Actually, I don’t know if he is right but he may have a point. If you are unfamiliar with James, he is an investor-turned-investment-writer-turned-lifestyle-guru-turned social media star. James and I overlapped and if I am remembering right, had a little bit of interaction at TheStreet.com (both alumni of the site). James was also kind enough to mention my blog in one of his earlier books. Our paths cross every so often on social media, he seems to like a lot of my pictures on Instagram as an example.
The tone of James’ writing is to take positions on issues that are very contrarian like not going to college, quitting your job today and not buying a house. He also doesn’t believe in renting, he stays in some combination of Airbnb (Private:AIRB), hotels and maybe with friends too. He explains his reasoning very articulately. The things he writes about in the outlandish idea category are not for me, but I believe there is tremendous value in reading someone with very different ideas from your own; you either learn to think about your beliefs differently or they can solidify your beliefs.
Last week we went on a road trip to New Mexico (we live in Northern Arizona) and as is often the case when we travel we stayed at Airbnbs. We spent one night in a tiny town near Gallup that cost $99 plus a $25 cleaning fee and three nights in Santa Fe for $108 per night plus a $50 cleaning fee.
While sitting in the husband zone of some store my wife was looking through it occurred to me that James has a point with how he lives, not necessarily the solution but an interesting point. Staying in an Airbnb you don’t pay for utilities and you don’t fix anything. How much do you spend per day on your house? mortgage, taxes, utilities, repairs? There will be circumstances where the numbers of transitioning from an expensive city mortgage to smaller/cheaper Airbnb cities could make economic sense. Business Insider reports the average mortgage payment in San Francisco is $3600 and then add on everything else compared to $109/night in Santa Fe.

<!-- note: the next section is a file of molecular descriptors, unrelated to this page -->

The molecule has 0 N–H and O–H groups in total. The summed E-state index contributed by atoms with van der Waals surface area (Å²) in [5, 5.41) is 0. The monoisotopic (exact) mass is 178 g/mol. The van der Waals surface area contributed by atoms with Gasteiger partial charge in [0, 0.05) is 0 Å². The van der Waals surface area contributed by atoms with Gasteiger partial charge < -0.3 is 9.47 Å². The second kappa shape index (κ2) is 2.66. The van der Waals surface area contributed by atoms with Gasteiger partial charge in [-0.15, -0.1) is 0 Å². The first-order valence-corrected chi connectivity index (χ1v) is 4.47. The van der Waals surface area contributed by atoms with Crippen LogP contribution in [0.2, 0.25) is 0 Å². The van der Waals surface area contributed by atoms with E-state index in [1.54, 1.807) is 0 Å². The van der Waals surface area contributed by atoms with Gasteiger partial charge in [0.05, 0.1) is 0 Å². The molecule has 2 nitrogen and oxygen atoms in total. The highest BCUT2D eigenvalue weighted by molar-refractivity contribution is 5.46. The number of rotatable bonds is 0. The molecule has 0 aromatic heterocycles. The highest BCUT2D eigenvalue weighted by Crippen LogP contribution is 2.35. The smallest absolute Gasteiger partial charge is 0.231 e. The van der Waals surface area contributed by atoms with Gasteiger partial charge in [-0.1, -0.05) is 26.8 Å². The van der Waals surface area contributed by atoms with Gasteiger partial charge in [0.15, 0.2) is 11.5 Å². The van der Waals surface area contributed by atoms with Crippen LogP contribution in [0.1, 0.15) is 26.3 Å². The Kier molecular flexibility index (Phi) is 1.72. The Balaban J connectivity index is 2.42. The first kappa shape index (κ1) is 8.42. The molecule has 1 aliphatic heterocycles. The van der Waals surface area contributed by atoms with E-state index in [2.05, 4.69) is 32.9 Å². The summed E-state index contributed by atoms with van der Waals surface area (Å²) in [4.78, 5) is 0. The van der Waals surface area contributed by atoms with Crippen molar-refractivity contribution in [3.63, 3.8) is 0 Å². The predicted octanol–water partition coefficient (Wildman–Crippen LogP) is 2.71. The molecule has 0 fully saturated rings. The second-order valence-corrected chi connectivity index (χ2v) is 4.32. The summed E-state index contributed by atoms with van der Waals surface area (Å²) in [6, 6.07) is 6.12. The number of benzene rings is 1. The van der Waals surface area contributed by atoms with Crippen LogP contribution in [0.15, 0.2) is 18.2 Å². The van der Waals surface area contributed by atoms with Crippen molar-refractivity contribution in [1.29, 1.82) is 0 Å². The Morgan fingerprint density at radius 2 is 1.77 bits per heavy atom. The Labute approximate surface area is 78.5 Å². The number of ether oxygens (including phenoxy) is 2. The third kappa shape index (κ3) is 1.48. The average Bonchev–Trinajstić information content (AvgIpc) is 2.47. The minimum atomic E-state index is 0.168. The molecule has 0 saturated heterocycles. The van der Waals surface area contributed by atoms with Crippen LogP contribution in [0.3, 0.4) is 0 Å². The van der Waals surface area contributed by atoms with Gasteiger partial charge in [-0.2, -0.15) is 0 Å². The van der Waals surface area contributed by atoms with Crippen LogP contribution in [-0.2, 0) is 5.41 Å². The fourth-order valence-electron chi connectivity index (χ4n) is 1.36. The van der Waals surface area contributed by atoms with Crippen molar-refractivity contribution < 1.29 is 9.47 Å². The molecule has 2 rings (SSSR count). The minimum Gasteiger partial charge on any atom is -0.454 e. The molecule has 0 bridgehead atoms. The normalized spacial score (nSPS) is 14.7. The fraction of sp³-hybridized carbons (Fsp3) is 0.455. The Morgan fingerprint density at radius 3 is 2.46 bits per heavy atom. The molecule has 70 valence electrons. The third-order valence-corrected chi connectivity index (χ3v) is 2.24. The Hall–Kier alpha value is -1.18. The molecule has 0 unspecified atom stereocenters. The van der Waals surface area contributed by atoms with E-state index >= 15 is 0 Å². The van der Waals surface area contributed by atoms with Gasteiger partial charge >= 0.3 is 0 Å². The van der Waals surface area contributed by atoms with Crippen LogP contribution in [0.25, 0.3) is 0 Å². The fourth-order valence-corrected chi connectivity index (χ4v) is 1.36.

I don’t read everything James writes so I don’t know if he puts it in these terms, but his idea makes it much easier to figure out a daily allowance; $109 for an Airbnb, $30 for food, $3 for a cell phone, $X for health insurance, $7 for gas for your car and $2 for insurance as examples.
What does that add up to and yes, I realize the list is a simplification but house expenses are off the table in this scenario. You could spend that $200 (or whatever) per day until your money runs out and that will work for some people; factor in Social Security which averages about $1200 per month or $2400 when each partner has their own benefit which works out to $80 per day or maybe 40% of the approximately $200 which makes any nest egg last longer. Next, layer in how much you might be able to earn in a day net of taxes or any other deductions. A part-time income of $15,000 (so no hit to Social Security for earning too much) would be about $40 per day, now has a drawdown from the portfolio of $80. Someone earning a full-time income can probably easily cover the $200 daily nut.
It is interesting because it is such a foreign way of thinking, too foreign for me but could make some peoples’ lives easier including James’.
I write about these off the wall ideas, some more off the wall than others, because aside from being fun and interesting, the manner in which people will retire must change as a financial reality.
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